French and English: Canada is officially bilingual but this is no simple matter. In fact, the only official bilingual province is New-Brunswick, while Québec is francophone and the rest of Canada, mostly anglophone with several pockets of French communities here and there. Bilingualism mandates that the federal government conduct its business and provide government services in both languages. Access to goods or services throughout the country must be in both English or French — the joke goes that if you want to learn French, you can start by reading all the labels on food products. The official bilingualism policy often sparks intense debates. For example, francophones in British-Colombia can asked to be served in French. However, some would argue that French-speakers there are really a minority and that the unofficial second language in the province would instead be Mandarin or Punjabi — so why bother serving two or three francophones in French, given that they probably speak English anyway? Some also complain that the bilingualism policy is expensive and doom to fail.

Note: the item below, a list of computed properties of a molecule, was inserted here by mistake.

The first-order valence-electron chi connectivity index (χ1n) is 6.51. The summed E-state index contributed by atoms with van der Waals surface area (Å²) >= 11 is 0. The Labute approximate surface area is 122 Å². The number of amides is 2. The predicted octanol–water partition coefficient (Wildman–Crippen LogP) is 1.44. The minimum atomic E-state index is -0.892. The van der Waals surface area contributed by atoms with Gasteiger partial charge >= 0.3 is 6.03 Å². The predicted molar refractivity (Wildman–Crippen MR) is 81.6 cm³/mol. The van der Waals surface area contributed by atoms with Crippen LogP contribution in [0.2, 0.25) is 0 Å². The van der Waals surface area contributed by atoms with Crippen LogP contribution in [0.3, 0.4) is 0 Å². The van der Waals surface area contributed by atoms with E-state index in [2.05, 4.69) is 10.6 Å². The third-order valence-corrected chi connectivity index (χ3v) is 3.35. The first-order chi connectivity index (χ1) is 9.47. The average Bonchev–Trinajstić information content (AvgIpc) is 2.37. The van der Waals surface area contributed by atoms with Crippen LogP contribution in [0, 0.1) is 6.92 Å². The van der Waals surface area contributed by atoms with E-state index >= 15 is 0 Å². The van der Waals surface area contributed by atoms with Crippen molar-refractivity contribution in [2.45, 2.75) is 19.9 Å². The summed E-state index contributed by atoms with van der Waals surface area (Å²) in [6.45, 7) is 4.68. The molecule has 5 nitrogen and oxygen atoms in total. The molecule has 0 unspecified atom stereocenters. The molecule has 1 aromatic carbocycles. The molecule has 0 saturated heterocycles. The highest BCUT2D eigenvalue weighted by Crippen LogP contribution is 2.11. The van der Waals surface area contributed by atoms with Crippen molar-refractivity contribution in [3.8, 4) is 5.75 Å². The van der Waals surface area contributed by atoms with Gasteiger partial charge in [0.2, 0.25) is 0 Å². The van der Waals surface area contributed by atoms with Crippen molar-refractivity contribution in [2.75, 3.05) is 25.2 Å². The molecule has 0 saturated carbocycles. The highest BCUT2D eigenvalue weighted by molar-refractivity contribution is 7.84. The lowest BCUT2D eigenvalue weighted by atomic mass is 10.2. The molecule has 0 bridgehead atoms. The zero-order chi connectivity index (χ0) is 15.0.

The Canadian identity: if you want to really piss off a Canadian, say you don’t see any difference between Canada and the U.S.A. Indeed, the way of life is definitely North American and we get our share of American culture, thanks to Hollywood movies and cable channels. But the debate on Canadian identity goes deeper. Indeed, Canada is the country that welcomes the most immigrants per capita: over 250,000 newcomers a year. Canada does need immigration for economic reasons yet some are scared that the country will lose its identity. Trudeau’s official multicultural society is often criticized and questioned, while some really believe in it.

The debate on abortion: Canada is one of a few nations with no legal restrictions on abortion. Regulations and accessibility vary between provinces but a majority of Canadians believe abortion should remain legal in some circumstances. Nonetheless, various political parties have pro-life members and the pro-life movement is very much alive. In Ottawa for example, there are daily small protest marches in front of the Morgentaler’s clinic (named after the doctor who launched a judicial battle to have abortion recognized as a constitutional right under the Canadian Charter) downtown Ottawa. Pro-life organizations such as Birthright advertise a lot in buses and various public places.